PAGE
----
IF MY HAIR HAD A VOICE by Dana Marie Miroballi (Uzbekistan)


If My HAIR had a VOICE
(Children’s Book)
by Dana Marie Miroballi (Uzbekistan);
Patricia Grannum. illustrator
May 2024
40 pages
$15.58 (Kindle); $16.40 (Hardcover)



“If your hair had a voice, it would sing of diversity and identity. It would tell you stories of our history.”

Dana Marie Miroballi

In her debut children’s book, Chicago writer Dana Marie Miroballi tells the story of a young Black girl who learns to love her natural hair — and the rich culture and history that come with it.

The book follows a young girl as she embarks on a journey to learn more about her afro-textured hair and its various styles, from braids that are decorated with beads like the Fulani from Western Africa to Bantu knots like the Zulu from Southern Africa.

The girl soon discovers that while her hair doesn’t have a voice, she does — and she uses it to share her newfound knowledge and love for her hair with her friends and family.

Much like the book’s main character, Miroballi studied afro-textured hair, African hairstyles and their history while working on the book. She also researched a variety of famous and influential Black people, like Madam C.J. Walker, a pioneer of Black haircare products and the first American woman to be a self-made millionaire.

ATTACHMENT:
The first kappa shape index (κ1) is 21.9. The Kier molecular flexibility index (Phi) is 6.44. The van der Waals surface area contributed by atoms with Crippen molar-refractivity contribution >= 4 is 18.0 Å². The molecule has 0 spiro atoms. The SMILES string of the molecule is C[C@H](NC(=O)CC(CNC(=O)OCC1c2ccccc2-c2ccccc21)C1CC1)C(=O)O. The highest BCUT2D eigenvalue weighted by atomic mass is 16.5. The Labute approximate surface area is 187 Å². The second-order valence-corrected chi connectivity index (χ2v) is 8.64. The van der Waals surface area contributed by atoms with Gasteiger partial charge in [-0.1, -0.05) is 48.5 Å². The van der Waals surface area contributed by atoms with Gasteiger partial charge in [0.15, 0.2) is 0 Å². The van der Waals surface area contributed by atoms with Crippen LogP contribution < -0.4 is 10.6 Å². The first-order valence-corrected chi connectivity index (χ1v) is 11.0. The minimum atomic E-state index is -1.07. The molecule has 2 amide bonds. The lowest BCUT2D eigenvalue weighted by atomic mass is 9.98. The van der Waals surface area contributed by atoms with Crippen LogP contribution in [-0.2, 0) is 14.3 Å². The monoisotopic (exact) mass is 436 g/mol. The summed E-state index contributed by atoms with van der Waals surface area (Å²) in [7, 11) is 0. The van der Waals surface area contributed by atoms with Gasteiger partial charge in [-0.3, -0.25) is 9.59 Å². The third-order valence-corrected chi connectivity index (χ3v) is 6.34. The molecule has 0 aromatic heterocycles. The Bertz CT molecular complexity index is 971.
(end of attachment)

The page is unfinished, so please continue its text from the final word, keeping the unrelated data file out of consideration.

“I just kept thinking about her … and about the history of your hair and why it’s important [and] what it means to you,” Miroballi said.

“I think people will be surprised by where some of the different hairstyles come from, of the diversity of styles and how they can be tied back to specific groups.”

Miroballi’s book focuses on empowerment and self-love, but it’s also educational. She hopes it can open people’s eyes to the diversity within Africa and its 54 countries and thousands of ethnic groups.

“There’s such a rich culture outside of what we’re taught in Black history,” Miroballi said. “In America, it’s like Black history starts with slavery and then moves onto civil rights. And I think that there’s so much [cultural diversity] that we’re missing out on.”

Pages from Dana Marie Miroballi’s book, If My Hair Had a Voice, are illustrated by Trinidad and Tobago-based artist Patricia Grannum, whose work is inspired by folktales and the Caribbean.

As a Chicago Public Schools speech-language pathologist and former teacher, Miroballi said she’s always loved reading, writing and children.

Miroballi also wrote poetry and was part of journalism and yearbook programs in middle school and high school, she said.

“When you’re around kids, then you read a lot of books,” Miroballi said. “So even before I had my own kids, when I first started teaching, I just really loved kids’ books. But I never really thought that it was something that was going to actually happen [for me].”

Before settling in Chicago about 20 years ago, Miroballi lived around the world. She went to high school in Germany, attended Ohio State University for college and lived in Uzbekistan with the Peace Corps.



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